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“You can fool some of the people all of the time, and all of the people some of the time, but you can’t fool all of the people all of the time.” — Falsely attributed to Abraham Lincoln When I …
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“You can fool some of the people all of the time, and all of the people some of the time, but you can’t fool all of the people all of the time.” — Falsely attributed to Abraham Lincoln
When I researched this famous quote, I found some interesting facts, great insights about its origin, and who may have uttered some version of this for the very first time. Up until this week, I had always attributed this quote to our 16th president, Abraham Lincoln.
With increased frequency, it seems that many of us these days are finding out that we may have been fooled or misinformed about lots of things over the years. Maybe even in very recent history. Perhaps even today. If we see it, it must be true. If we read it, it must be fact. If we hear it from a reliable source, it must be indisputable. If it appears on social media, there must be no doubt about its authenticity.
“Never let the truth get in the way of a good story” — Falsely attributed to Mark Twain
Sadly, many of us now filter everything we see, hear, read, or experience through the lens of potentially being duped. Our trusted sources are no longer trustworthy. Opinions have become facts. And no longer is it just the deemed famously important politicians, celebrities, athletes, and others who previously held the title of influencer, it is anyone and everyone propagating misinformation or disinformation to further an agenda or action whether that agenda or action is good or evil.
It used to be that we could easily discern the difference between the good guys and the bad guys. Books, TV shows, comic books, movies, and plays all clearly depicted good versus evil, right versus wrong, up versus down, and nighttime versus daytime. Today we count on posts, memes, ads, apps, and ads on apps to provide that same guidance. The legitimacy of what is being said and received has everything to do with priority and agenda propagation and nothing to do with reality. The validity of what we see, hear, read, or experience is determined by our threshold of hope or fear in that very moment.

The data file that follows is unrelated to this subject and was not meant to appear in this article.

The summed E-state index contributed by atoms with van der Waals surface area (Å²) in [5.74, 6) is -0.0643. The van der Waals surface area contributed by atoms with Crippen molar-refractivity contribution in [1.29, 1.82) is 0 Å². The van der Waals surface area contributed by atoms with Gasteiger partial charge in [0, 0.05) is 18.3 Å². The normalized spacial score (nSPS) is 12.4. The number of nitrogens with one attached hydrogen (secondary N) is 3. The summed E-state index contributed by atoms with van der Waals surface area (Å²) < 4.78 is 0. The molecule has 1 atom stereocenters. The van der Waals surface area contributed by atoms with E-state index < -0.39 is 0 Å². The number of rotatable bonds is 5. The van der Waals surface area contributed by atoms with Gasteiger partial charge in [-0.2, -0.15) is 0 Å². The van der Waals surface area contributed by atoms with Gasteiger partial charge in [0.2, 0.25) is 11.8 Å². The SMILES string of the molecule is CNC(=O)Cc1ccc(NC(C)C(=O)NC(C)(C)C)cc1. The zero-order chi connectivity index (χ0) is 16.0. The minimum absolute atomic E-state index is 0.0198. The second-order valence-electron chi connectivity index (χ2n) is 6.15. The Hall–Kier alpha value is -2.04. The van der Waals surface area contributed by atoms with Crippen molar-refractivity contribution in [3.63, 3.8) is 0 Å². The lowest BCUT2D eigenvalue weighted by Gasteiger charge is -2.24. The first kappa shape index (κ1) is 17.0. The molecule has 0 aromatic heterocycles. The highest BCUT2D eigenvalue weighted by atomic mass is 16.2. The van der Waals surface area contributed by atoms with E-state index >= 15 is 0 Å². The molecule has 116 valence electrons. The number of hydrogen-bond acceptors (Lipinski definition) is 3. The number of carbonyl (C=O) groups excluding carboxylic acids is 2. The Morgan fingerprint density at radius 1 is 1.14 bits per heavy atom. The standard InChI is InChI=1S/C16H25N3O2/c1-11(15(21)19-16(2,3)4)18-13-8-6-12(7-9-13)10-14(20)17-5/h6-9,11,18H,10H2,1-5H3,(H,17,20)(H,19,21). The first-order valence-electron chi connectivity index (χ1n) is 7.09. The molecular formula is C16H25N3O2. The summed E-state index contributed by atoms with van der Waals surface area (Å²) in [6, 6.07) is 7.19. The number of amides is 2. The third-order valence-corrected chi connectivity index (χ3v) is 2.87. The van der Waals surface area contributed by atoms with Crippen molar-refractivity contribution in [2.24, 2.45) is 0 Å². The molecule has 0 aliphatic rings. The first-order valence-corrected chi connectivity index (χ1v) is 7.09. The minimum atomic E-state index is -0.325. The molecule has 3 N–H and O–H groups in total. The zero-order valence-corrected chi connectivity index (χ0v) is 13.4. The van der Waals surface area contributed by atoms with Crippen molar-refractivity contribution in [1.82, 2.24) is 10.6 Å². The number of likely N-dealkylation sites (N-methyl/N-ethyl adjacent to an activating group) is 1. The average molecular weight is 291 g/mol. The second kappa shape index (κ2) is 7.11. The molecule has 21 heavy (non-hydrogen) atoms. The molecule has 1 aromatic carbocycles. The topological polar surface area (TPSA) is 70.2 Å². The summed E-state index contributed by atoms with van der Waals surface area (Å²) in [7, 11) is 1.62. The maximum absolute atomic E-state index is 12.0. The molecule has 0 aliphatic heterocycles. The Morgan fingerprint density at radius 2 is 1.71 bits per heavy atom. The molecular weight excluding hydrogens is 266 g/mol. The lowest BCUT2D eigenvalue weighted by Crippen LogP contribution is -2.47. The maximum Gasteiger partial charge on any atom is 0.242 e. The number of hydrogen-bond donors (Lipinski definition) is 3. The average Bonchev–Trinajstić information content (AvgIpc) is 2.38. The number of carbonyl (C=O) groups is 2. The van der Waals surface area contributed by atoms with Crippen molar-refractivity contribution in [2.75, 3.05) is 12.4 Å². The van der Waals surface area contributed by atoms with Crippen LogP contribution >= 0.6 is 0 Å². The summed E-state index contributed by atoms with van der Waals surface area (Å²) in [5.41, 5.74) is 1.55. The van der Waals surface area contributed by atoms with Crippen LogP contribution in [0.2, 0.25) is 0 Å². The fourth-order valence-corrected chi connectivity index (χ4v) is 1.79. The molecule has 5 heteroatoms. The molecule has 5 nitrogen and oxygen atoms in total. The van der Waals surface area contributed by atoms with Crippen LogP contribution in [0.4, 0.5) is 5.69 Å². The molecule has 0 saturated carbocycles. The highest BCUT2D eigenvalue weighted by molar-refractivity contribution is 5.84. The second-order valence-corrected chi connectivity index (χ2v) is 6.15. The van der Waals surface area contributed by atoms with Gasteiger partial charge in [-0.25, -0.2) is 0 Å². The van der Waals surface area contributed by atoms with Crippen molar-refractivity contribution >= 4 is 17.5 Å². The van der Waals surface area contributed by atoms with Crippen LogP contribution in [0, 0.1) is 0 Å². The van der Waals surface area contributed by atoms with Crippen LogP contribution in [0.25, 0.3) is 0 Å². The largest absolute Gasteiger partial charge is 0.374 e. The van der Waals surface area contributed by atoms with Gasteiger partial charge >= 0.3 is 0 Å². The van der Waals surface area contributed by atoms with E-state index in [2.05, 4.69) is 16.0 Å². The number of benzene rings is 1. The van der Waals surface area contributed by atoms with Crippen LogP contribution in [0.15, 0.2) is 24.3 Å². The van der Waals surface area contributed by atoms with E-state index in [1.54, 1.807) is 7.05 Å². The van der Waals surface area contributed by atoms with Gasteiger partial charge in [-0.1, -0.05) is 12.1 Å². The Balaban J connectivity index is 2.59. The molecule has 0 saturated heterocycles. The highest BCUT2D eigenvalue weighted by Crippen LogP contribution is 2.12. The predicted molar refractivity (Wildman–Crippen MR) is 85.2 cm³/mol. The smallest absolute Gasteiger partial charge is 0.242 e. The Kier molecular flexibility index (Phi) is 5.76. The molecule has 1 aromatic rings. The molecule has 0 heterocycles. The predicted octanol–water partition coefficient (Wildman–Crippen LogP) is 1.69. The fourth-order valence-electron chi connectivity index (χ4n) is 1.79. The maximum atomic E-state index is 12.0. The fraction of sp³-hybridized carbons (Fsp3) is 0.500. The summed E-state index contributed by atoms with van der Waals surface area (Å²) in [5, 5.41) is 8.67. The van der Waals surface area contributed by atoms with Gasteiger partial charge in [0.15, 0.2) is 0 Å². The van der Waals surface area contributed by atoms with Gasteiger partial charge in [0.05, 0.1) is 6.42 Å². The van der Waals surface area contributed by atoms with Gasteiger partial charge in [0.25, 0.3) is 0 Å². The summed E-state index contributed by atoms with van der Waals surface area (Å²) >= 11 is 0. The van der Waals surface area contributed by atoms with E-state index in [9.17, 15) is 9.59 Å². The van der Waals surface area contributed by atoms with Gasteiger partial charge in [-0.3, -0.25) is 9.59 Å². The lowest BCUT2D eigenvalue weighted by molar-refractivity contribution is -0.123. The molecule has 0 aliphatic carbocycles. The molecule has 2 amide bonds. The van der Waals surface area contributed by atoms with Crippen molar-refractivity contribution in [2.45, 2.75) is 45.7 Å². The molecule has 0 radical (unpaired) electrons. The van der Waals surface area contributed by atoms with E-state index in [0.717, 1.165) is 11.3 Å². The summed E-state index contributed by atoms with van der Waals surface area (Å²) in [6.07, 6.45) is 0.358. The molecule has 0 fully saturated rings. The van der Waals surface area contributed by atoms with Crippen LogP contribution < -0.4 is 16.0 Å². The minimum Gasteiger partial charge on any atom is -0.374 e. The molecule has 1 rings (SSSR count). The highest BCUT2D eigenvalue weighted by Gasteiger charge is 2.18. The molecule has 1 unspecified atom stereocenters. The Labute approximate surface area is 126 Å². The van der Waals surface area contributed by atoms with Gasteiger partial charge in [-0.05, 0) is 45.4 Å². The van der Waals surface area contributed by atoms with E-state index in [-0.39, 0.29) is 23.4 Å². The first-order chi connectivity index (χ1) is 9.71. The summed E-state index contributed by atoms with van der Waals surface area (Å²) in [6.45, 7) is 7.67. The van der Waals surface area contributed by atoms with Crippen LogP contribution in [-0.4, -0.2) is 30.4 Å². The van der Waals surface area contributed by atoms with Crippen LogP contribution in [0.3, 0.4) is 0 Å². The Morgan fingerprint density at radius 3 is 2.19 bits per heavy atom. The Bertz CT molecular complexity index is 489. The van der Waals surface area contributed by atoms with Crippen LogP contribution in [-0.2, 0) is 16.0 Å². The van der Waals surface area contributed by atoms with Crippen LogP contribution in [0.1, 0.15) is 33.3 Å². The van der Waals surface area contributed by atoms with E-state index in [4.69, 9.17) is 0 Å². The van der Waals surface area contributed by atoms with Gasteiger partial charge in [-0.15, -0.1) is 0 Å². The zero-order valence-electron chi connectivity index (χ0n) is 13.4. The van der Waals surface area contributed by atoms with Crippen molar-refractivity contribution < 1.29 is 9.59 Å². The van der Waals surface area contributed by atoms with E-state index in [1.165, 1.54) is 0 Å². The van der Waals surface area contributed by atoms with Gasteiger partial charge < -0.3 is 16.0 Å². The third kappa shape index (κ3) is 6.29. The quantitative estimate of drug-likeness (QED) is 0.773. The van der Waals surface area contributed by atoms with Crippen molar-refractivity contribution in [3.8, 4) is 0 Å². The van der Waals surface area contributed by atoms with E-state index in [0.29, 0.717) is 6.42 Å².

Somewhere along the way I heard this one, “The problem with quotes on the internet is that it is hard to validate their authenticity.” — Abraham Lincoln (Anonymous). Think about that one for a minute. As a society, how funny have we become? And it’s not only ha-ha funny, as there are some tremendously amazing comedians among us, but it is also strange funny with stories so outrageous that we just might be led to believe that Abraham Lincoln really did make a quote about the internet.
The thing is this, the horse has left the barn, the train has left the station, and there is a good chance that neither horse nor train is ever coming back to the barn or the station. For those of you familiar with my column you may be asking yourself, “What pessimist wrote this trash and what did you do with my forever optimist?” Well, stay with me because here it comes.
You already know everything you need to know about right and wrong, good and evil, up and down, and night and day. No one must tell you the sun rises in the east and sets in the west. You don’t have to “log in” to “be in” the know, you already know. The only two things you really need are already within you, and they are approximately 18 inches apart. That is the distance between your heart and your head. All you need to do is connect the dots.
Are you letting other’s truths get in the way of your real-world story? Is your desire to live in hope greater than your tolerance for fear? I would love to hear your story at email@example.com. And when we can learn to discern the truth, connecting the last few inches between our heart and our head, it really will be a better than good year.
Michael Norton is the grateful CEO of Tramazing.com, a personal and professional coach, and a consultant, trainer, encourager, and motivator to businesses of all sizes.
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